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May 08

Intermountain Moment: 17-year old Kevin

“Kevin” recently returned to public school after serving a sentence in residential treatment for sexually abusing another child. The director of Intermountain’s school-based-services says that everyone was afraid of Kevin: the schools, his probation officer, his therapist. Even experienced staffers at Intermountain were afraid of Kevin.Kevin-guitar

However, Kevin was what people call a “paper monster.” On paper, he looked like he would be a monster. The school’s plan was to assign an adult to him throughout the day, to never let him out of their sight. It would be as if he was back behind bars.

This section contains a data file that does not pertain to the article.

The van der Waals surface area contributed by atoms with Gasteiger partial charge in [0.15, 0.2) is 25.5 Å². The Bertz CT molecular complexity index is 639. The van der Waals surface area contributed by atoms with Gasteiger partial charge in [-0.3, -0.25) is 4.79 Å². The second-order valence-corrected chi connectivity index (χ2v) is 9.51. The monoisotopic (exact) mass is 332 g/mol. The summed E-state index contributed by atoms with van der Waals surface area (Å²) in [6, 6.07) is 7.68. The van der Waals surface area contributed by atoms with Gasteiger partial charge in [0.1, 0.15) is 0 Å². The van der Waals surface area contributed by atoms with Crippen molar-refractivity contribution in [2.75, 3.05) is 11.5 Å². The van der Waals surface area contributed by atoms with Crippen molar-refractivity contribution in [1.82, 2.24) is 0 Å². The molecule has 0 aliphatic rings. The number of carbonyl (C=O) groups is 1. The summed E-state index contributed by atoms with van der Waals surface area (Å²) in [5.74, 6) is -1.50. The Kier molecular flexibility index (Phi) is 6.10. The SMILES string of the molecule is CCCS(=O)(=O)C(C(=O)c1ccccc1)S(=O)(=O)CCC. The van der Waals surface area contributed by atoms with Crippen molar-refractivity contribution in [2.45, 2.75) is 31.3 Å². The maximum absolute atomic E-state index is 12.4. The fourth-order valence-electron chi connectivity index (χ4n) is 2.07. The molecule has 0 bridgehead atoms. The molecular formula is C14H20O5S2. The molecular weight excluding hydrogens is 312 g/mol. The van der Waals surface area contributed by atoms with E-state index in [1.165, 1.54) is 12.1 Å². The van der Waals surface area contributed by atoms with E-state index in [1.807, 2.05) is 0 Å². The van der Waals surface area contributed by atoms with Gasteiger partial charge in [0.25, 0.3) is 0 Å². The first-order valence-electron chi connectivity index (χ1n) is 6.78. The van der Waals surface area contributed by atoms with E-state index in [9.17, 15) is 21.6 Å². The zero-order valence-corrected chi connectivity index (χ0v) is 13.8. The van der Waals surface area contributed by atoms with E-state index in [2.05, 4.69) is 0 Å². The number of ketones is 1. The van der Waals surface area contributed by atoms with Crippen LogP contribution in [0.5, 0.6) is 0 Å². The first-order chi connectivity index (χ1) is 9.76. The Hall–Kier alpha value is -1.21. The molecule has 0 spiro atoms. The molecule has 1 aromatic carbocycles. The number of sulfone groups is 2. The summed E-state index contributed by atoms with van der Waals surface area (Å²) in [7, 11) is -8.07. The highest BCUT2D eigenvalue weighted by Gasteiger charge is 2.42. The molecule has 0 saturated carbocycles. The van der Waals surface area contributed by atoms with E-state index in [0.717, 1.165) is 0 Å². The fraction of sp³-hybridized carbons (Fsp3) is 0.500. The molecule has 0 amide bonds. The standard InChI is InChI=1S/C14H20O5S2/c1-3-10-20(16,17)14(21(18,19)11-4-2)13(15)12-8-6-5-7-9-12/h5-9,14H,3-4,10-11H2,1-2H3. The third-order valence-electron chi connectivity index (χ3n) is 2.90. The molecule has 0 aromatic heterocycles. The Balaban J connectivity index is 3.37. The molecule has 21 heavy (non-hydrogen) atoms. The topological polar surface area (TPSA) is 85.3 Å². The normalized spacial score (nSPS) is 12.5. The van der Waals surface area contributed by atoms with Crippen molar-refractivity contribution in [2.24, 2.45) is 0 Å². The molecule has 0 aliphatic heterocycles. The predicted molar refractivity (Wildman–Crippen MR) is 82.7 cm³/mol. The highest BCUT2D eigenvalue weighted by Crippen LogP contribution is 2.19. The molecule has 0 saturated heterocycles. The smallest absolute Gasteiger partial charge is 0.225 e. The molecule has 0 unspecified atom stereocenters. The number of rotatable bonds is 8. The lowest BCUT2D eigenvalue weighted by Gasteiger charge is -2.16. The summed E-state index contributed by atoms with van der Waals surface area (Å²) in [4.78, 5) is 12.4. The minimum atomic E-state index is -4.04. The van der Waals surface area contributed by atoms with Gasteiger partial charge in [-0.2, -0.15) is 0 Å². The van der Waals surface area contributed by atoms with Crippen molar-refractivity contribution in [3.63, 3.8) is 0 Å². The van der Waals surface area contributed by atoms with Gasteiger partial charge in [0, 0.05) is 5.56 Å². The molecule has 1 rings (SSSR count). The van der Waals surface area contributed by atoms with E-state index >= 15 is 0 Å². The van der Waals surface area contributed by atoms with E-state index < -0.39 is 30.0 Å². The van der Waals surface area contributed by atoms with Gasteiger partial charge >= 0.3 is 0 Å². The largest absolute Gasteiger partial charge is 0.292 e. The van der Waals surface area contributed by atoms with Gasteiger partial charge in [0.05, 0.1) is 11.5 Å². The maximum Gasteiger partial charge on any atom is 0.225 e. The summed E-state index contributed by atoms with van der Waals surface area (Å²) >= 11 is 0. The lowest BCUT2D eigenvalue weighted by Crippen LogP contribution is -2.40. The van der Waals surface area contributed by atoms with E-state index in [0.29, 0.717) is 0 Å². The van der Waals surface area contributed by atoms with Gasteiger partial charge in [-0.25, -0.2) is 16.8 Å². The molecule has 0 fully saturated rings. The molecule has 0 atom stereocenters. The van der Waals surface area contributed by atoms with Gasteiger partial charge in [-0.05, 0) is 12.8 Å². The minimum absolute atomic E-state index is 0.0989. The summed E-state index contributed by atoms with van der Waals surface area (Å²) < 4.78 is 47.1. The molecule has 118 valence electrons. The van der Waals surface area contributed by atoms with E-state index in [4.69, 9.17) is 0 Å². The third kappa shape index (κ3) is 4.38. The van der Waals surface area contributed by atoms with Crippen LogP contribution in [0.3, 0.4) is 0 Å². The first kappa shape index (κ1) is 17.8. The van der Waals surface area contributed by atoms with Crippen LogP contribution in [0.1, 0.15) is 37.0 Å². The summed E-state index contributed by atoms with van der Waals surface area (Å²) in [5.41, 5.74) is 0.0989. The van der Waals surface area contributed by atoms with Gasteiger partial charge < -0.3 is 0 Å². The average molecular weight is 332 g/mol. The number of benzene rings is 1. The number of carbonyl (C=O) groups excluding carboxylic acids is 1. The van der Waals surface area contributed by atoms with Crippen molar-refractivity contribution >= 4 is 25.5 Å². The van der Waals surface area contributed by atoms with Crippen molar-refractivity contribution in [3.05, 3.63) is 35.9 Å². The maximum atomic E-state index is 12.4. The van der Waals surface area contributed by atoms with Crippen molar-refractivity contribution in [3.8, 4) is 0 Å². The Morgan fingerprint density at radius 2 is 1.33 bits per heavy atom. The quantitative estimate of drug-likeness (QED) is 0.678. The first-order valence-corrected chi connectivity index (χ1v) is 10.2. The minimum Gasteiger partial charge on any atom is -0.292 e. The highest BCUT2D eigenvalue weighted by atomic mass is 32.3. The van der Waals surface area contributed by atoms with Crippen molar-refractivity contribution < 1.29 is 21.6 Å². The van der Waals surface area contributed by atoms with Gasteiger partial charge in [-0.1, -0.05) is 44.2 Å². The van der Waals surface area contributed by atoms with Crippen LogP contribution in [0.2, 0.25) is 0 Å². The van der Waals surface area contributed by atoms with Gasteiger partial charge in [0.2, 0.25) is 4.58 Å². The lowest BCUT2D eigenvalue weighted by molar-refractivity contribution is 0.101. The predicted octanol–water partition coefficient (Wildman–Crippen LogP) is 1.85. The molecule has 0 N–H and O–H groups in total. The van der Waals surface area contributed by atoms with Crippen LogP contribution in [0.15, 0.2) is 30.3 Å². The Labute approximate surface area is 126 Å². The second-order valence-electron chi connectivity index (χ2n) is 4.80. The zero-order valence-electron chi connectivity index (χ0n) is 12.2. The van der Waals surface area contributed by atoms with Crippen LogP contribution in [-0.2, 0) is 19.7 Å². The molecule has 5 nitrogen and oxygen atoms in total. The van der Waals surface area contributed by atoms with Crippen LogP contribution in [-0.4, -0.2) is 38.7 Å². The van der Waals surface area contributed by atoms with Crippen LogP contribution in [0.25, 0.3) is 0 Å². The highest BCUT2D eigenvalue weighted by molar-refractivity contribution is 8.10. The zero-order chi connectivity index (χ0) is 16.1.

Through working with his Intermountain therapist, Kevin is beginning to shed the “monster” label. He has discovered that he’s a talented songwriter and has begun seeking out leadership roles within his therapy groups. His music is helping him heal.

He’s working on two main goals: First, to be a safe person for other people to be around; and, second, to look at his own history of abuse and work through his pain.

He’s now not only making a difference in his own life, but he’s helping his therapy group to improve while sharing his music with the wider school community. The difference in his life now, his therapist says, is that Intermountain was willing to enter into a sincere relationship with this “paper monster.”

“You have to be able to see him as ‘Kevin,’” he says, “and not as ‘what Kevin has done.’”

Thank you for partnering with Intermountain to bring healing and hope to young people like Kevin.

Chaplain Chris Haughee

 

P.S. You can click HERE for a bulletin insert to share Kevin’s story with your congregation!

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